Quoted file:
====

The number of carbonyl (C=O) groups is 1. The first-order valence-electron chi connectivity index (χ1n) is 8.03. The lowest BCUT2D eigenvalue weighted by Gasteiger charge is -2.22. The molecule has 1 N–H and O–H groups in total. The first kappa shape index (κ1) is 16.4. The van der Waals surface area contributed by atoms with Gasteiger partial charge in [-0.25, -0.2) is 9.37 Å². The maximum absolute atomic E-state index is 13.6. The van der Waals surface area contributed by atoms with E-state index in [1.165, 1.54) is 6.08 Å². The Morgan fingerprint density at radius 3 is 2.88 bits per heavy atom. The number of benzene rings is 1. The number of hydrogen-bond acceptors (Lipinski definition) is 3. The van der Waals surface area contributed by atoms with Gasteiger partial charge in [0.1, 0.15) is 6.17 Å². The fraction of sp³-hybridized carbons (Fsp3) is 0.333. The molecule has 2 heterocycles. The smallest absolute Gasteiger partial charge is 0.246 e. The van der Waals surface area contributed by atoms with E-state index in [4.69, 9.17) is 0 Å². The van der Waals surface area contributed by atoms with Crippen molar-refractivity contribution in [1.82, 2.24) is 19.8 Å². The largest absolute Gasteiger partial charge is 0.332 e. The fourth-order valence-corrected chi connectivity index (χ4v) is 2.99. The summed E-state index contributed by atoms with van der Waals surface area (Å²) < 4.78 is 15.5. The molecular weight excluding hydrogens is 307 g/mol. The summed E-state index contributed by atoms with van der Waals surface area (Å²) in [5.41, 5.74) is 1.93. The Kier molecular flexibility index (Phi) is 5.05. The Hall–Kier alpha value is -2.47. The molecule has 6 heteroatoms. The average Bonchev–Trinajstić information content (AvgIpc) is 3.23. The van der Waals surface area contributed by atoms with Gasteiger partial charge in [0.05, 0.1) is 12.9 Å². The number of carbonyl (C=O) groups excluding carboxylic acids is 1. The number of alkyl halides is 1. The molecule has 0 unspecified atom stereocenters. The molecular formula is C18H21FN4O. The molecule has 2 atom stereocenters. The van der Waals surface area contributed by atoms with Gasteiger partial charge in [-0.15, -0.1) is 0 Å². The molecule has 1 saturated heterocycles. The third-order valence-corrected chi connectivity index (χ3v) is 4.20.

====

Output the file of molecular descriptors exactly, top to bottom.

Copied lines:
The number of carbonyl (C=O) groups is 1. The first-order valence-electron chi connectivity index (χ1n) is 8.03. The lowest BCUT2D eigenvalue weighted by Gasteiger charge is -2.22. The molecule has 1 N–H and O–H groups in total. The first kappa shape index (κ1) is 16.4. The van der Waals surface area contributed by atoms with Gasteiger partial charge in [-0.25, -0.2) is 9.37 Å². The maximum absolute atomic E-state index is 13.6. The van der Waals surface area contributed by atoms with E-state index in [1.165, 1.54) is 6.08 Å². The Morgan fingerprint density at radius 3 is 2.88 bits per heavy atom. The number of benzene rings is 1. The number of hydrogen-bond acceptors (Lipinski definition) is 3. The van der Waals surface area contributed by atoms with Gasteiger partial charge in [0.1, 0.15) is 6.17 Å². The fraction of sp³-hybridized carbons (Fsp3) is 0.333. The molecule has 2 heterocycles. The smallest absolute Gasteiger partial charge is 0.246 e. The van der Waals surface area contributed by atoms with E-state index in [4.69, 9.17) is 0 Å². The van der Waals surface area contributed by atoms with Crippen molar-refractivity contribution in [1.82, 2.24) is 19.8 Å². The largest absolute Gasteiger partial charge is 0.332 e. The fourth-order valence-corrected chi connectivity index (χ4v) is 2.99. The summed E-state index contributed by atoms with van der Waals surface area (Å²) < 4.78 is 15.5. The molecular weight excluding hydrogens is 307 g/mol. The summed E-state index contributed by atoms with van der Waals surface area (Å²) in [5.41, 5.74) is 1.93. The Kier molecular flexibility index (Phi) is 5.05. The Hall–Kier alpha value is -2.47. The molecule has 6 heteroatoms. The average Bonchev–Trinajstić information content (AvgIpc) is 3.23. The van der Waals surface area contributed by atoms with Gasteiger partial charge in [0.05, 0.1) is 12.9 Å². The number of carbonyl (C=O) groups excluding carboxylic acids is 1. The number of alkyl halides is 1. The molecule has 0 unspecified atom stereocenters. The molecular formula is C18H21FN4O. The molecule has 2 atom stereocenters. The van der Waals surface area contributed by atoms with Gasteiger partial charge in [-0.15, -0.1) is 0 Å². The molecule has 1 saturated heterocycles. The third-order valence-corrected chi connectivity index (χ3v) is 4.20.